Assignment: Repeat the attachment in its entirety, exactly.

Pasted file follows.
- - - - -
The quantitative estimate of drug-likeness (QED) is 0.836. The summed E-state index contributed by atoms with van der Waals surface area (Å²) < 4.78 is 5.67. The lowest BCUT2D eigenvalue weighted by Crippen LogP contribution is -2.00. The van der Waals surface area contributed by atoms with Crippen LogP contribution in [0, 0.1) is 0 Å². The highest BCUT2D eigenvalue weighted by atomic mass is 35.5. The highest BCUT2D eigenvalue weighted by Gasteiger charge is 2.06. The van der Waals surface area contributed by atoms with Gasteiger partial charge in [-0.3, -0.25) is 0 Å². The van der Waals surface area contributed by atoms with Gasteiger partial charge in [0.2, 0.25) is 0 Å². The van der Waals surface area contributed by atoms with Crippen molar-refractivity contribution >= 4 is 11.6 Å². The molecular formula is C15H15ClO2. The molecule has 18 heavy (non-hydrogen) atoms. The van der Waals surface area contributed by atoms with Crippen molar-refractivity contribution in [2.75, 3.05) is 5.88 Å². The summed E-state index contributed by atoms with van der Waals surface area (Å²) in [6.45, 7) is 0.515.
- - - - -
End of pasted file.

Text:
The quantitative estimate of drug-likeness (QED) is 0.836. The summed E-state index contributed by atoms with van der Waals surface area (Å²) < 4.78 is 5.67. The lowest BCUT2D eigenvalue weighted by Crippen LogP contribution is -2.00. The van der Waals surface area contributed by atoms with Crippen LogP contribution in [0, 0.1) is 0 Å². The highest BCUT2D eigenvalue weighted by atomic mass is 35.5. The highest BCUT2D eigenvalue weighted by Gasteiger charge is 2.06. The van der Waals surface area contributed by atoms with Gasteiger partial charge in [-0.3, -0.25) is 0 Å². The van der Waals surface area contributed by atoms with Gasteiger partial charge in [0.2, 0.25) is 0 Å². The van der Waals surface area contributed by atoms with Crippen molar-refractivity contribution >= 4 is 11.6 Å². The molecular formula is C15H15ClO2. The molecule has 18 heavy (non-hydrogen) atoms. The van der Waals surface area contributed by atoms with Crippen molar-refractivity contribution in [2.75, 3.05) is 5.88 Å². The summed E-state index contributed by atoms with van der Waals surface area (Å²) in [6.45, 7) is 0.515.